2008/03/26

Posted by othiym23 Wed, 26 Mar 2008 17:35:23 GMT

Stuck in my head this morning: Mozart’s “Sonata in C Major” K545, as played by an Apple //c. I even found myself whistling bits of it in the shower. How dorky is that?

It’s a huge improvement over last night, though, when I had Throbbing Gristle’s “Hamburger Lady” looping its way through my noggin. The studio version is basically old Tangerine Dream with Genesis P-Orridge mumbling vaguely over the top; live, it turns into a truly disturbing portrait of trauma and pathology. Latecomers to Throbbing Gristle can be forgiven for thinking they were kind of tame or overrated, because on record they’re basically just a strangely diverse synth-driven noise unit. Live, though, everything take a back seat to Genesis’s insistently chanted / shrieked / growled vocals, and the darkness at the heart of the project becomes manifest. “ASSUME POWER FOCUS” live is a totally different animal. They remain strangely diverse.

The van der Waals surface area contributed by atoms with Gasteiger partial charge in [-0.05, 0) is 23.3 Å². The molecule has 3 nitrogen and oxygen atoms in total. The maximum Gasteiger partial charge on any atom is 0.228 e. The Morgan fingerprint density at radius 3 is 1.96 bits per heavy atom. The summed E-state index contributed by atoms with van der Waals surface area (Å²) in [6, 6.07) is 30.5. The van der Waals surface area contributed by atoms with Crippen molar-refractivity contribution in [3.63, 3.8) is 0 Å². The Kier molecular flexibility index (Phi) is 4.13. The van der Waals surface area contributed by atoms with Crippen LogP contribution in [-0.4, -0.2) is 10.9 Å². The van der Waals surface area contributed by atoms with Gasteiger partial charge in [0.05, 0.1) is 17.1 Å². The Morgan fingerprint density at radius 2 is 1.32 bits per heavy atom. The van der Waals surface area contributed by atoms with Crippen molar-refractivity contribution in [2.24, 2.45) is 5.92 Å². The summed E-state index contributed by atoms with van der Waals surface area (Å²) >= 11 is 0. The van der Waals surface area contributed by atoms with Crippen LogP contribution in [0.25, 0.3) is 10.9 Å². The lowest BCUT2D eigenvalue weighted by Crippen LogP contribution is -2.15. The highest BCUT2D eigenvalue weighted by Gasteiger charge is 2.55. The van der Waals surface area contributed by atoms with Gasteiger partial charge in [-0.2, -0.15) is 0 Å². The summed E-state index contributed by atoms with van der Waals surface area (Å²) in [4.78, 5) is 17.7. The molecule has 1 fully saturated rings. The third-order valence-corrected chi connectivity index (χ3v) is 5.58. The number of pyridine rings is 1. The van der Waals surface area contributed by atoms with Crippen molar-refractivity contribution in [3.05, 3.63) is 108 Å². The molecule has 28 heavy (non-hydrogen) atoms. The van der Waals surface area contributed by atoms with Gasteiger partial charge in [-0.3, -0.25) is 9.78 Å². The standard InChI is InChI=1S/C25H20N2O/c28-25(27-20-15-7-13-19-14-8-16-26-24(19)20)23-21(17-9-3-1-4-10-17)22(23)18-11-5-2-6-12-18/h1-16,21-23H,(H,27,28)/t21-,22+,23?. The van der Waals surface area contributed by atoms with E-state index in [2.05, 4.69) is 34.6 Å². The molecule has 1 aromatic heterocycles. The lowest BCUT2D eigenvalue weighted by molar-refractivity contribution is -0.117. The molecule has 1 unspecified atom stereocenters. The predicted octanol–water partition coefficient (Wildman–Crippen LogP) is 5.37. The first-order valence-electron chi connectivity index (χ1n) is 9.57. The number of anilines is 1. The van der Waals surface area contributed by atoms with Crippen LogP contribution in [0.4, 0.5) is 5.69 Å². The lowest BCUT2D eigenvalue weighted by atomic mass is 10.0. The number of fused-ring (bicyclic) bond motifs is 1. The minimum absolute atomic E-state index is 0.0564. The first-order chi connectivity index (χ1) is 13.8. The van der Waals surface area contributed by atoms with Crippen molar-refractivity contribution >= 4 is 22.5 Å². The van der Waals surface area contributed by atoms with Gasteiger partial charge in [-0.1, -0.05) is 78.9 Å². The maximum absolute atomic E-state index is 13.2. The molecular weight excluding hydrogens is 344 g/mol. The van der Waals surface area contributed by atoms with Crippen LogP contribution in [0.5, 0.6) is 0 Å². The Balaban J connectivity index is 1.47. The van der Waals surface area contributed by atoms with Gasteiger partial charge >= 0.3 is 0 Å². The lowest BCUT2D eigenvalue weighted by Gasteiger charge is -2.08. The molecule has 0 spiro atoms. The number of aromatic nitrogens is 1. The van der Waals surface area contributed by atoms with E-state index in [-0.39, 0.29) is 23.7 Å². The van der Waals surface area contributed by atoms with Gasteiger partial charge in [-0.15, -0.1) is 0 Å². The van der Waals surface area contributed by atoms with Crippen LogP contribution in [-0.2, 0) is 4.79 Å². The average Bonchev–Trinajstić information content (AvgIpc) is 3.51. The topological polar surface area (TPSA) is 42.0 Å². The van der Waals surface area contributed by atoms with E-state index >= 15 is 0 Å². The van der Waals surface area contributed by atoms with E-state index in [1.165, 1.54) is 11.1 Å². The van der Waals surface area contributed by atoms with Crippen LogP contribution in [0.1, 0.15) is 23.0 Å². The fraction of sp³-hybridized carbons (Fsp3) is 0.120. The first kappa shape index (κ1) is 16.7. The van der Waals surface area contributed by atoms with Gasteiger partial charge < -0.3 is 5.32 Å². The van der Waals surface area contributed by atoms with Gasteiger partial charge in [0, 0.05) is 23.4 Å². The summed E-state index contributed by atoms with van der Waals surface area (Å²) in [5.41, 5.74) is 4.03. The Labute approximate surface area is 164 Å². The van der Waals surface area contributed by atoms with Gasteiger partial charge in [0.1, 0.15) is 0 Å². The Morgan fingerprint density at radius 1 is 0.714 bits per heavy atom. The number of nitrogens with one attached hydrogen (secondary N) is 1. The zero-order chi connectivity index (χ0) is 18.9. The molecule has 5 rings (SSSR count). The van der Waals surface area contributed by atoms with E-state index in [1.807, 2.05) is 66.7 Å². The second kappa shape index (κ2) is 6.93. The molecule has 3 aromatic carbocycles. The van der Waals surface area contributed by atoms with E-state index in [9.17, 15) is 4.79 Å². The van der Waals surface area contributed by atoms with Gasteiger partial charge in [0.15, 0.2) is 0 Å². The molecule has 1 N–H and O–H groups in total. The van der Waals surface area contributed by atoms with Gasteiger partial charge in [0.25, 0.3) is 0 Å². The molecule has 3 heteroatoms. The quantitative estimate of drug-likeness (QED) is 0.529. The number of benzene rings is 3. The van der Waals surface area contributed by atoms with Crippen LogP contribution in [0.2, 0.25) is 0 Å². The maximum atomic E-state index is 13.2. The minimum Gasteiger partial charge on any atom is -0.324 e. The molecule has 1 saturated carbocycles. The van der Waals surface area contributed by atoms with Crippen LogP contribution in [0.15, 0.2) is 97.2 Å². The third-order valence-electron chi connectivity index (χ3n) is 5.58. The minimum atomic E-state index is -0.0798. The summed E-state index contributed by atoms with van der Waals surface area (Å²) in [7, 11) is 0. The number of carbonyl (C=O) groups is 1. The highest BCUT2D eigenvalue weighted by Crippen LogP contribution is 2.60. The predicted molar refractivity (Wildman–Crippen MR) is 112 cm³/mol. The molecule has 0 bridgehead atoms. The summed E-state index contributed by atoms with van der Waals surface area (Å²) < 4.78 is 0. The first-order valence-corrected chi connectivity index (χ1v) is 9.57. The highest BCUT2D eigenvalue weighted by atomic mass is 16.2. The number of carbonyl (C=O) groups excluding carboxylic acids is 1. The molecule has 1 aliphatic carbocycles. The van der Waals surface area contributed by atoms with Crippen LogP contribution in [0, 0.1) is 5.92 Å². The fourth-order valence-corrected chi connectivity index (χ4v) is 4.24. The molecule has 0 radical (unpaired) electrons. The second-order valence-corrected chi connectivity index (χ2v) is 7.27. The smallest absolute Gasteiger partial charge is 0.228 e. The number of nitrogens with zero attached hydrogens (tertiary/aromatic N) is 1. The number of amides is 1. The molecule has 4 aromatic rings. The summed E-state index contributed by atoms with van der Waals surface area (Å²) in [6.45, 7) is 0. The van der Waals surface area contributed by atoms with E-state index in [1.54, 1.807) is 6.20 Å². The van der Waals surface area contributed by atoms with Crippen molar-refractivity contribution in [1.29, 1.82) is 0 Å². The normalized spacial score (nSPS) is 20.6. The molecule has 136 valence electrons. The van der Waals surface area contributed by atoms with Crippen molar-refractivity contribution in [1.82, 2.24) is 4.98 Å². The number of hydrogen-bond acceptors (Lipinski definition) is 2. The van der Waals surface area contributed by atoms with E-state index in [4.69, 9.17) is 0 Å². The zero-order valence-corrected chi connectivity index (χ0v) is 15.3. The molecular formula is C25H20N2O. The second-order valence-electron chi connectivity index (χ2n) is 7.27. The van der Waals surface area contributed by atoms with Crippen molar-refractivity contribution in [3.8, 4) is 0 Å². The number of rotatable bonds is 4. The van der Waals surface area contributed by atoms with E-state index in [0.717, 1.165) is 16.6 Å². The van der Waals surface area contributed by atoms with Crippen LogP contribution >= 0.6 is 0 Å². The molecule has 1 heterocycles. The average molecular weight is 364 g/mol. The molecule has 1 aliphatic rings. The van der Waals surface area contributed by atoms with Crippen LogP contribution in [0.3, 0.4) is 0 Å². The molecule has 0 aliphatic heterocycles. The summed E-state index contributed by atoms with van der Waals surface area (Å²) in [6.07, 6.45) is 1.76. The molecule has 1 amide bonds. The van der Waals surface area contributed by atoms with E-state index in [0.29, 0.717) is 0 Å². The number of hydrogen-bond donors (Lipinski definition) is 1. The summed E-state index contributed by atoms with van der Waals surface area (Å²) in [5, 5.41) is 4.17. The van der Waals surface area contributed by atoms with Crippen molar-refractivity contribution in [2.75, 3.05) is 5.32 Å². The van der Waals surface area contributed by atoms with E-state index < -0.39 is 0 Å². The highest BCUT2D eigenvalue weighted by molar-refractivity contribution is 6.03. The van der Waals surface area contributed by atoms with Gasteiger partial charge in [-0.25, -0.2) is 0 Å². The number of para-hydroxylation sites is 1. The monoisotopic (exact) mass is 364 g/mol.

Daft Punk, live at Even Furthur 1996 4

Posted by othiym23 Sun, 16 Mar 2008 02:28:08 GMT

I recently picked up Daft Punk’s Alive 2007. It’s pretty good, but has nowhere near the raw fury of the first time I saw Daft Punk live. That was at Even Furthur 1996, one of the legendary series of outdoor raves thrown in BFE Wisconsin by the infamous Drop Bass Network. That year, the main tent had sound by the Badger Sound crew, which meant that there was who knows how many watts going into 32 15” speakers along the front of the tent. The sound was very clean and LOUD. I’ve since decided it was the best sound system I’ve ever heard: it gave everything played through it a brutal, hard-edged clarity that was in keeping with the spirit of the weekend (15-year-olds on K face-down in the mud, 60-watt xenon lasers burning the sky over the tops of the trees, Deadly Buda playing a gabber rendition of the Close Encounters of the Third Kind theme at 220BPM at 7:30 in the morning, Dan Doormouse and friends keeping their Rottweiler with them in their smaller side tent as they rinsed out old Reload records and beat on their speakers with a wiffle ball bat, everyone bundled up against the rain in hoodies and huge pants).